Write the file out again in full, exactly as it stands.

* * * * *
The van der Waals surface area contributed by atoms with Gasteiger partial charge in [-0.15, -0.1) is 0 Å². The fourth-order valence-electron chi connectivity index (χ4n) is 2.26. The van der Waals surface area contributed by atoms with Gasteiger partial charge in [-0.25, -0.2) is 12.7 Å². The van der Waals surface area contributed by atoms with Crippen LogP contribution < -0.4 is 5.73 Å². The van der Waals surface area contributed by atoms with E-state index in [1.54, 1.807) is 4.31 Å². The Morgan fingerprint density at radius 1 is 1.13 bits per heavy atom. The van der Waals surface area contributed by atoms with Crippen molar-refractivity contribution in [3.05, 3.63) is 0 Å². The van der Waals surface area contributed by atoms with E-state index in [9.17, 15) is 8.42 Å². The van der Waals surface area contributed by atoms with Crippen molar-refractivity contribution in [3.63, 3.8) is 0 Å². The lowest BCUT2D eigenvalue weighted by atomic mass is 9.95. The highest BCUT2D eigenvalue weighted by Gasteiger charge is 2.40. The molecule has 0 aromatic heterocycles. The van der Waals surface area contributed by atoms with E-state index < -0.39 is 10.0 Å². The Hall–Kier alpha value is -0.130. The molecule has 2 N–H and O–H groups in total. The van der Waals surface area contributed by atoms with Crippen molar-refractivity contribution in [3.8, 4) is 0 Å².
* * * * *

The van der Waals surface area contributed by atoms with Gasteiger partial charge in [-0.15, -0.1) is 0 Å². The fourth-order valence-electron chi connectivity index (χ4n) is 2.26. The van der Waals surface area contributed by atoms with Gasteiger partial charge in [-0.25, -0.2) is 12.7 Å². The van der Waals surface area contributed by atoms with Crippen LogP contribution < -0.4 is 5.73 Å². The van der Waals surface area contributed by atoms with E-state index in [1.54, 1.807) is 4.31 Å². The Morgan fingerprint density at radius 1 is 1.13 bits per heavy atom. The van der Waals surface area contributed by atoms with Crippen molar-refractivity contribution in [3.05, 3.63) is 0 Å². The van der Waals surface area contributed by atoms with E-state index in [9.17, 15) is 8.42 Å². The van der Waals surface area contributed by atoms with Crippen molar-refractivity contribution in [3.63, 3.8) is 0 Å². The lowest BCUT2D eigenvalue weighted by atomic mass is 9.95. The highest BCUT2D eigenvalue weighted by Gasteiger charge is 2.40. The molecule has 0 aromatic heterocycles. The van der Waals surface area contributed by atoms with E-state index < -0.39 is 10.0 Å². The Hall–Kier alpha value is -0.130. The molecule has 2 N–H and O–H groups in total. The van der Waals surface area contributed by atoms with Crippen molar-refractivity contribution in [3.8, 4) is 0 Å².